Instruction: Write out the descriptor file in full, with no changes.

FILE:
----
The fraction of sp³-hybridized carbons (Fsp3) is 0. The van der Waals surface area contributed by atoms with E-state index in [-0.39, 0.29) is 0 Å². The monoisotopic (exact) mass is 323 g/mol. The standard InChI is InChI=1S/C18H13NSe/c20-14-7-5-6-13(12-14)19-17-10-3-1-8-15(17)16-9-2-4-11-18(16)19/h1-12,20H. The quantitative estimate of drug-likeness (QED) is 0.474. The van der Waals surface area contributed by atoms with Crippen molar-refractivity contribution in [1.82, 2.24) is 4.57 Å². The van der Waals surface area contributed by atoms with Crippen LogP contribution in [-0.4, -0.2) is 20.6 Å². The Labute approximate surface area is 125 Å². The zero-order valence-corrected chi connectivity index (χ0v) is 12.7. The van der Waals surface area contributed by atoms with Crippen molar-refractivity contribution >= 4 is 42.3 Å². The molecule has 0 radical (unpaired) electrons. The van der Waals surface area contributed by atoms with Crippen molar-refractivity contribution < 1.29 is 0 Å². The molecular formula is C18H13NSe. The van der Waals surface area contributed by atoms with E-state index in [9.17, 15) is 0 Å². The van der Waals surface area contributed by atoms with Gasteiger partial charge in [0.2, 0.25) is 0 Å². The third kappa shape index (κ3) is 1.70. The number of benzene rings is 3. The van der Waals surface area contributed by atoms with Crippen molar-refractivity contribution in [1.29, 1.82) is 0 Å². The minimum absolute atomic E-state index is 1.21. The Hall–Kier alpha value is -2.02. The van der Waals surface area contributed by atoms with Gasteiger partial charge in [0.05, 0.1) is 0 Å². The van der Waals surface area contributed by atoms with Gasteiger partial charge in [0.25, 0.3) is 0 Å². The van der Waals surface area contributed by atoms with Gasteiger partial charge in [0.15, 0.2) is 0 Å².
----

The fraction of sp³-hybridized carbons (Fsp3) is 0. The van der Waals surface area contributed by atoms with E-state index in [-0.39, 0.29) is 0 Å². The monoisotopic (exact) mass is 323 g/mol. The standard InChI is InChI=1S/C18H13NSe/c20-14-7-5-6-13(12-14)19-17-10-3-1-8-15(17)16-9-2-4-11-18(16)19/h1-12,20H. The quantitative estimate of drug-likeness (QED) is 0.474. The van der Waals surface area contributed by atoms with Crippen molar-refractivity contribution in [1.82, 2.24) is 4.57 Å². The van der Waals surface area contributed by atoms with Crippen LogP contribution in [-0.4, -0.2) is 20.6 Å². The Labute approximate surface area is 125 Å². The zero-order valence-corrected chi connectivity index (χ0v) is 12.7. The van der Waals surface area contributed by atoms with Crippen molar-refractivity contribution >= 4 is 42.3 Å². The molecule has 0 radical (unpaired) electrons. The van der Waals surface area contributed by atoms with Crippen molar-refractivity contribution < 1.29 is 0 Å². The molecular formula is C18H13NSe. The van der Waals surface area contributed by atoms with E-state index in [9.17, 15) is 0 Å². The van der Waals surface area contributed by atoms with Gasteiger partial charge in [0.2, 0.25) is 0 Å². The third kappa shape index (κ3) is 1.70. The number of benzene rings is 3. The van der Waals surface area contributed by atoms with Crippen molar-refractivity contribution in [1.29, 1.82) is 0 Å². The minimum absolute atomic E-state index is 1.21. The Hall–Kier alpha value is -2.02. The van der Waals surface area contributed by atoms with Gasteiger partial charge in [0.05, 0.1) is 0 Å². The van der Waals surface area contributed by atoms with Gasteiger partial charge in [0.25, 0.3) is 0 Å². The van der Waals surface area contributed by atoms with Gasteiger partial charge in [0.15, 0.2) is 0 Å².